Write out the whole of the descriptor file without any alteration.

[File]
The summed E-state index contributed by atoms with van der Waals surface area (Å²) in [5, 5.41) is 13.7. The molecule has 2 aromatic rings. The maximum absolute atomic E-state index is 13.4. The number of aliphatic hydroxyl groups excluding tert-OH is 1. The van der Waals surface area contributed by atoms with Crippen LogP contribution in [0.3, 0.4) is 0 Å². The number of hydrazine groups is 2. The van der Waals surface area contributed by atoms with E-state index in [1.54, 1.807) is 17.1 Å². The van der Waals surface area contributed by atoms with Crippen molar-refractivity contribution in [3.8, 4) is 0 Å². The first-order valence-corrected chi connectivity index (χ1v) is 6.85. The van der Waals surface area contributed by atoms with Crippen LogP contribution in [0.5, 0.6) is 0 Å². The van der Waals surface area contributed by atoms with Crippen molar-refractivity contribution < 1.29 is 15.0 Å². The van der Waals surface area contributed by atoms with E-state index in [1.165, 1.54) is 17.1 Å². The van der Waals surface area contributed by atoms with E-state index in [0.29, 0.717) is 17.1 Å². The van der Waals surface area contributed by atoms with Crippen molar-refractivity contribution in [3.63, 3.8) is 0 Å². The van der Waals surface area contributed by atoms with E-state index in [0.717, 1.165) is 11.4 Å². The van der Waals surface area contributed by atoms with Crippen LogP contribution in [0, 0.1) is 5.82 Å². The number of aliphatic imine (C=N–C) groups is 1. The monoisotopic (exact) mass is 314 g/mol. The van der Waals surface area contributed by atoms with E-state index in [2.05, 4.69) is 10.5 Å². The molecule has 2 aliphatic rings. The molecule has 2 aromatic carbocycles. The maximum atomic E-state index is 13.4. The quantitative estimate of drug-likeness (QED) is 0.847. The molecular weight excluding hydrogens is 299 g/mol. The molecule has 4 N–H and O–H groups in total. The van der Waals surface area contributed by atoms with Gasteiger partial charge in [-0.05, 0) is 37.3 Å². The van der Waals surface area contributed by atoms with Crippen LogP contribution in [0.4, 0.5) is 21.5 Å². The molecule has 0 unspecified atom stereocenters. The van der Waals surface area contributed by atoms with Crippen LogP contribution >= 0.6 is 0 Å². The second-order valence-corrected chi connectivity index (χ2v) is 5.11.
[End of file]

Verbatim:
The summed E-state index contributed by atoms with van der Waals surface area (Å²) in [5, 5.41) is 13.7. The molecule has 2 aromatic rings. The maximum absolute atomic E-state index is 13.4. The number of aliphatic hydroxyl groups excluding tert-OH is 1. The van der Waals surface area contributed by atoms with Crippen LogP contribution in [0.3, 0.4) is 0 Å². The number of hydrazine groups is 2. The van der Waals surface area contributed by atoms with E-state index in [1.54, 1.807) is 17.1 Å². The van der Waals surface area contributed by atoms with Crippen molar-refractivity contribution in [3.8, 4) is 0 Å². The first-order valence-corrected chi connectivity index (χ1v) is 6.85. The van der Waals surface area contributed by atoms with Crippen LogP contribution in [0.5, 0.6) is 0 Å². The van der Waals surface area contributed by atoms with Crippen molar-refractivity contribution < 1.29 is 15.0 Å². The van der Waals surface area contributed by atoms with E-state index in [1.165, 1.54) is 17.1 Å². The van der Waals surface area contributed by atoms with E-state index in [0.29, 0.717) is 17.1 Å². The van der Waals surface area contributed by atoms with Crippen molar-refractivity contribution in [3.63, 3.8) is 0 Å². The van der Waals surface area contributed by atoms with E-state index in [0.717, 1.165) is 11.4 Å². The van der Waals surface area contributed by atoms with Crippen LogP contribution in [0, 0.1) is 5.82 Å². The number of aliphatic imine (C=N–C) groups is 1. The monoisotopic (exact) mass is 314 g/mol. The van der Waals surface area contributed by atoms with E-state index in [2.05, 4.69) is 10.5 Å². The molecule has 2 aliphatic rings. The molecule has 2 aromatic carbocycles. The maximum atomic E-state index is 13.4. The quantitative estimate of drug-likeness (QED) is 0.847. The molecular weight excluding hydrogens is 299 g/mol. The molecule has 4 N–H and O–H groups in total. The van der Waals surface area contributed by atoms with Gasteiger partial charge in [-0.05, 0) is 37.3 Å². The van der Waals surface area contributed by atoms with Crippen LogP contribution in [0.4, 0.5) is 21.5 Å². The molecule has 0 unspecified atom stereocenters. The van der Waals surface area contributed by atoms with Crippen LogP contribution >= 0.6 is 0 Å². The second-order valence-corrected chi connectivity index (χ2v) is 5.11.